Bison success, a new mindset, and climate success

Bison: they’re here. They weren’t going to be, but they are!Bison restoration represents a great conservation success story, and it should inspire us as we battle to transform our greenhouse gas making ways. Bison—the big mammal that filled North America prairies and forests in the millions—were within a whisper of extinction, but then they wereContinue reading “Bison success, a new mindset, and climate success”

Medora, North Dakota: What a fun surprise.

My wife and I had come to Medora, North Dakota to explore the Theodore Roosevelt National Park, to see the Badlands and its animals and plants, and to see where TR attained solace after family tragedy, and where he established and then failed at two ranches. Those places and things  we saw, and we hadContinue reading “Medora, North Dakota: What a fun surprise.”

Wonderful, accessible Oregon coast

Oregon state, with its many and long sandy and rocky beaches, makes its coastline accessible to the public, unlike in my home state of Washington, where people can own the shoreline, so no-trespassing signs litter the beach (that said, there is much pretty to see in Washington). But in Oregon, as my wife and IContinue reading “Wonderful, accessible Oregon coast”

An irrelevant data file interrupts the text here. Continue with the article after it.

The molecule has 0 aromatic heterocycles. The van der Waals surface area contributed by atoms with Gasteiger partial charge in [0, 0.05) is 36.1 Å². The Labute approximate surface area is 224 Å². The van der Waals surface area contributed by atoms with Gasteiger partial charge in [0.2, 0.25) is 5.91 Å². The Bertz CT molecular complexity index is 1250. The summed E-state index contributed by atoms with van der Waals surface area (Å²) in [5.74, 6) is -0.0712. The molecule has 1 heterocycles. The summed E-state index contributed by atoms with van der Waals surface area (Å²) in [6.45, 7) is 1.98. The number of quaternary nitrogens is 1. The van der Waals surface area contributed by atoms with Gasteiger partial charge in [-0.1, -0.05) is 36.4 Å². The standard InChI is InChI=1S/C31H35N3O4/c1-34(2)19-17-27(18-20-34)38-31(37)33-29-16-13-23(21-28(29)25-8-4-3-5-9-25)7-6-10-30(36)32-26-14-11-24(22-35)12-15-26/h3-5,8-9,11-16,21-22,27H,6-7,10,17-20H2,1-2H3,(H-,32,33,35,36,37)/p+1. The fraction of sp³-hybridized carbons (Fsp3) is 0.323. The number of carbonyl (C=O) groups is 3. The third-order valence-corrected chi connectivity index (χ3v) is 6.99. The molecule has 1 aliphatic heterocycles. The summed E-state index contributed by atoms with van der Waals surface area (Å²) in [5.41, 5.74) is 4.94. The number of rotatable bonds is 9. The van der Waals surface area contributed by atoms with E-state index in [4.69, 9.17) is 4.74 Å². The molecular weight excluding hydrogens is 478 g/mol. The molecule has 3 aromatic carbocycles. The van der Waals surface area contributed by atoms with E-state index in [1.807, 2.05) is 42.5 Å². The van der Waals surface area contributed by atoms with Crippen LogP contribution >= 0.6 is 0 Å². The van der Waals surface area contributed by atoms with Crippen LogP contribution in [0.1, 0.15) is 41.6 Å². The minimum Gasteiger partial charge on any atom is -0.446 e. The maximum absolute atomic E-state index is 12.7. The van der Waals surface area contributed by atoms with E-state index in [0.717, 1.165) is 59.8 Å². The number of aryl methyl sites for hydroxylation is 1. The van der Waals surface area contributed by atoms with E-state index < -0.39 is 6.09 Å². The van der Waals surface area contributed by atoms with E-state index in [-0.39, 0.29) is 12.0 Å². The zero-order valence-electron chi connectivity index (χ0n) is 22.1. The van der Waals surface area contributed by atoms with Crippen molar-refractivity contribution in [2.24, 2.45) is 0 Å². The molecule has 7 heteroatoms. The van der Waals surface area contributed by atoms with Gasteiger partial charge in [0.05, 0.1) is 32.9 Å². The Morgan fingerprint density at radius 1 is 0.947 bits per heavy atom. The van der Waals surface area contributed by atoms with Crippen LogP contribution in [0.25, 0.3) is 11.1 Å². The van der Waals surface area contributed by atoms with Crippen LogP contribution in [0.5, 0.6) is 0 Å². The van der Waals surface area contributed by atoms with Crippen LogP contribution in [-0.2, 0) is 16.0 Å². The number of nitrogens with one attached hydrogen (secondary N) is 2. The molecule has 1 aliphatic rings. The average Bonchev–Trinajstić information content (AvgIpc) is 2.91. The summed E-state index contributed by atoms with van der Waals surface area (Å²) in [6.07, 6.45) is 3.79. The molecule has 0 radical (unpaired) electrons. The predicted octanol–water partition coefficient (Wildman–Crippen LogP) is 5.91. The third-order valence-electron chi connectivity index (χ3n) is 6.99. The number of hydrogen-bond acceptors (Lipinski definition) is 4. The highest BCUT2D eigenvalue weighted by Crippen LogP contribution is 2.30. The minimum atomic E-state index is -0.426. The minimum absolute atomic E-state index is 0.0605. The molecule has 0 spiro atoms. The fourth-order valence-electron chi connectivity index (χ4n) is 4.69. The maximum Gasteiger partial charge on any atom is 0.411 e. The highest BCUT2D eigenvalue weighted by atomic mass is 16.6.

Nothing I Have to Do Today

Travel Journal, 2021-05-23: Wallowa Lake State Park, Joseph, OR. Situation: Sitting on the grass at Wallowa Lake, my back resting on a log, and me hearing the ripples of the Wallowa River to my right. No one else around. Here I can snooze, look, think, and write. Nature rolls on at the lake year afterContinue reading “Nothing I Have to Do Today”

Layers of Time Lived Through Travel and History: Nez Perce, Naples, and Okinawa

Travel Journal, 2021-05-19, Lewiston, ID My wife and I recently toured the Nez Perce Reservation, east of Lewiston, Idaho. Here, members of Lewis and Clark’s Corps of Discovery passed through in 1805, Nez Perce Indians (they call themselves Nimiipuu) have lived for thousands of years, and mammoths once foraged, more than 10,000 years ago.

Palouse Falls, WA

Travel Journal: Palouse Falls, WA, 2021-05-13. A massive flood created Palouse Falls in western Washington State when a half-mile high dam of ice holding back glacial Lake Missoula broke (and it broke many times) more than 13,000 years ago. The flood(s) sent billions of tons of water raging across western Washington. Now the Palouse RiverContinue reading “Palouse Falls, WA”

Off the Grid and in the Stars

(2021-05-13 Travel Journal: Tucannon River RV Park, near Palouse Falls, WA.) When you read this, Judy and I will have rejoined the internet-connected world, but as I type this on my computer, no web or phone signals arrive or leave our campsite in the Palouse hills of western Washington. However, we’re overlain by a skyContinue reading “Off the Grid and in the Stars”